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The other thing these editors have to get is: this is their job. They also have to consider that there are plenty of projects -- particularly on reality and documentary shows -- where there are going to be more iso tracks than there are available channels on cameras. If you have (say) six tracks and two cameras with 2 tracks each, how are they going to do deal with getting those extra audio channels when they're needed? God help you on a show the size of Survivor where there's upwards of 24 tracks per day. Heck, there's all kinds of scripted shows that have 10+ tracks every day.

If the camera timecode and sound timecode and slate timecode are identical -- which they should be -- this is a piece of cake that takes less than a second to do. Heck, even if camera timecode does not match, it's possible to locate the correct file and sync it up in under a minute. If you had (god forbid) 200 shots in a day, that's 200 minutes or maybe 3.5 hours to sync it all up purely by eye. To me, that's what assistant editors are for: have them come in at 5AM, backup the production drives, copy everything over, start syncing, organize the bins, then at 8:30AM, put on the coffee and wait for the editor to walk in the door. If they don't have an assistant editor, my first inclination is to say "F the producers," but the second would be "bite the bullet, shrug, sit down, and get it done yourself." 

They also desperately need to understand that the sound quality of double-system audio is going to be better and more reliable than anything going on in the camera. Plus they have to consider the need for wild tracks, room tone, and alt tracks.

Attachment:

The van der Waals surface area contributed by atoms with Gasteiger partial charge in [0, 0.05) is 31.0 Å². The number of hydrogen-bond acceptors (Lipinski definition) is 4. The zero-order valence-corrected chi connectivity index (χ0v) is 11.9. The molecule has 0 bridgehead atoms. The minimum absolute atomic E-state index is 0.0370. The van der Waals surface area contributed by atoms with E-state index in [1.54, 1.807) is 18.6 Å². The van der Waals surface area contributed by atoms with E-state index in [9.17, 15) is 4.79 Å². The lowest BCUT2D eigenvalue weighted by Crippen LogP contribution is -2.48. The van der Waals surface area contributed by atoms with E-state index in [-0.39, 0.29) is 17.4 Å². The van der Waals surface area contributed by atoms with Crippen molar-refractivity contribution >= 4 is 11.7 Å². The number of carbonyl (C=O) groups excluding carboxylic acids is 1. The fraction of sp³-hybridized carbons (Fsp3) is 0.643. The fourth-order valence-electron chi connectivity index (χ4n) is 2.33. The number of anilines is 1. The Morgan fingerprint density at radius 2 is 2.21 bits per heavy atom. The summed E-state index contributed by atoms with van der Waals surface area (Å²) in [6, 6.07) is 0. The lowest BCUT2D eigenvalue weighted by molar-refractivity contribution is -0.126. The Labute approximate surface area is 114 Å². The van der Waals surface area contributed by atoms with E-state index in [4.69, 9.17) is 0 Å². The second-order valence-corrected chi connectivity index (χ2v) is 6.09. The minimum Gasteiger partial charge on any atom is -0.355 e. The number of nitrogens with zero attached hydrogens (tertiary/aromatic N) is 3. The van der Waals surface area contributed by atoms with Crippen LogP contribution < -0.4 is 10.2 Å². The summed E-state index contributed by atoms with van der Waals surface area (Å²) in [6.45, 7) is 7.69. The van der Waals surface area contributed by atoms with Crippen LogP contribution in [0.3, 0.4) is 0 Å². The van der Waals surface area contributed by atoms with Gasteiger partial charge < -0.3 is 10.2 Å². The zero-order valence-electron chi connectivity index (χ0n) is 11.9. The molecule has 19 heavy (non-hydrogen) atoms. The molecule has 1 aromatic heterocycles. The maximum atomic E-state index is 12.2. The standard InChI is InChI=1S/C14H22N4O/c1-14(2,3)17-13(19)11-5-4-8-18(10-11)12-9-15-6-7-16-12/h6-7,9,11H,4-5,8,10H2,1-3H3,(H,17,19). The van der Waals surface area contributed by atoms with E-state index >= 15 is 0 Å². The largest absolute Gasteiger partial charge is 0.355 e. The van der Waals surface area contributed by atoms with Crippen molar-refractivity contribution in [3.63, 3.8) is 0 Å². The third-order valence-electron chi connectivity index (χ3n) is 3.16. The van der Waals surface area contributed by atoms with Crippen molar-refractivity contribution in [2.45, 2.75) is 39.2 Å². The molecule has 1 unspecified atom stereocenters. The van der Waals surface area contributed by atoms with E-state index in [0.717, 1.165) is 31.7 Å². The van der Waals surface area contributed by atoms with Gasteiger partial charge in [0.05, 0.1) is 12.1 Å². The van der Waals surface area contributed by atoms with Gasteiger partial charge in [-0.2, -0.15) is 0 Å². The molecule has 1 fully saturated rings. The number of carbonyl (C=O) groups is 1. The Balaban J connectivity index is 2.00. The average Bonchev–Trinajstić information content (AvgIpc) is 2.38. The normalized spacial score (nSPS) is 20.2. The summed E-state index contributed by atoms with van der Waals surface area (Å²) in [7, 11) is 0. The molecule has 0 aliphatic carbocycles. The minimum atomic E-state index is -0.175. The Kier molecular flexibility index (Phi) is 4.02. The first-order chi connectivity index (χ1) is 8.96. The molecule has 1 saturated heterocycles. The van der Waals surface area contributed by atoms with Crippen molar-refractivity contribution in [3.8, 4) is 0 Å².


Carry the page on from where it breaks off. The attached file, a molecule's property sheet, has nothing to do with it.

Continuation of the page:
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I told the editor (I think he usually does doc work, which here usually is paid badly, which again may be why he has little experience with TC?) that we don't want to run cables to the camera and would prefer not putting a receiver on the cam, as they use a gimbal and of course are interested in keeping the weight low. His response: "They'll just have to live with that." Alright, I thought, then I sent the producer (who was aware of the ongoing discussion) the link to the Avid sync video tutorial (I don't have the editor's email), saying that if you're very slow auto sync will take a minute for all the files of the day. I'm now planning to use an ERX on the shoot (instead of the cam op's Sony UWP system!), sending boom and TC, then it's up to him how he chooses to handle it all. Still shaking my head (even though I should probably just shrug).

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That editor probably made a bad deal for him/herself, and is having a little buyer's remorse about it now that the full scope of the work has been revealed.  Here's a small truth: you (as location soundie) are farther "upstream" than the editor, so ultimately they have to deal with what you do and how you do it in any case.  The editor needs to stay out of your rice bowl on how you solve your production sound issues, and sound>camera cablage is a biggie.  In truth, since this is a doco, the editor is lucky to have any voice in prod. methodology at all: in my work as a doco re-recording mixer I find that those decisions have usually been taken long before I'm on the project.

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1 hour ago, Philip Perkins said:

That editor probably made a bad deal for him/herself

I think that's very likely, I assume they negotiated a low rate with him (as they unsuccessfully tried with me) and he probably told them that for that price he won't do any syncing.

1 hour ago, John Blankenship said:

You might want to mix a tad of time code in with the ERX production track as this guy sounds like someone who would use the camera audio if he could possibly get away with it.  

I'm pretty sure that's exactly what he'll do, and I'm fine with that, since the ERX audio quality should be way better than his usual Sony wireless feed. Beyond that it's really up to him, I provide all audio he may need, if he doesn't use it, his decision...